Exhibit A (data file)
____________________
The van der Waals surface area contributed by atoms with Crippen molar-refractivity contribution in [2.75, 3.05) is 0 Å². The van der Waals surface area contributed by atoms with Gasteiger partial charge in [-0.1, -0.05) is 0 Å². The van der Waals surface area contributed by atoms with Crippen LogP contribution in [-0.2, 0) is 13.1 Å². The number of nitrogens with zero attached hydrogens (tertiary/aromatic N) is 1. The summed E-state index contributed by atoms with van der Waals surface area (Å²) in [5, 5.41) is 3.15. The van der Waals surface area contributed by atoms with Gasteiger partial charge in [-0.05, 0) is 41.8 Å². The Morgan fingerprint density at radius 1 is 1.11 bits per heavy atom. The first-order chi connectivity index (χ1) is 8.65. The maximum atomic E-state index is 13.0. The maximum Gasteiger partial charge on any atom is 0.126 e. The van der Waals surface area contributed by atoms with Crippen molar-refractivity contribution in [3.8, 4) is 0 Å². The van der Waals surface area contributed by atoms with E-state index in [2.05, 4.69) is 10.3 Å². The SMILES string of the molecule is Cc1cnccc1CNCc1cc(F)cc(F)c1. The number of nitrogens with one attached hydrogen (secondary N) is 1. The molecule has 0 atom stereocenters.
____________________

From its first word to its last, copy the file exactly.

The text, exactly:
The van der Waals surface area contributed by atoms with Crippen molar-refractivity contribution in [2.75, 3.05) is 0 Å². The van der Waals surface area contributed by atoms with Gasteiger partial charge in [-0.1, -0.05) is 0 Å². The van der Waals surface area contributed by atoms with Crippen LogP contribution in [-0.2, 0) is 13.1 Å². The number of nitrogens with zero attached hydrogens (tertiary/aromatic N) is 1. The summed E-state index contributed by atoms with van der Waals surface area (Å²) in [5, 5.41) is 3.15. The van der Waals surface area contributed by atoms with Gasteiger partial charge in [-0.05, 0) is 41.8 Å². The Morgan fingerprint density at radius 1 is 1.11 bits per heavy atom. The first-order chi connectivity index (χ1) is 8.65. The maximum atomic E-state index is 13.0. The maximum Gasteiger partial charge on any atom is 0.126 e. The van der Waals surface area contributed by atoms with Crippen molar-refractivity contribution in [3.8, 4) is 0 Å². The van der Waals surface area contributed by atoms with E-state index in [2.05, 4.69) is 10.3 Å². The SMILES string of the molecule is Cc1cnccc1CNCc1cc(F)cc(F)c1. The number of nitrogens with one attached hydrogen (secondary N) is 1. The molecule has 0 atom stereocenters.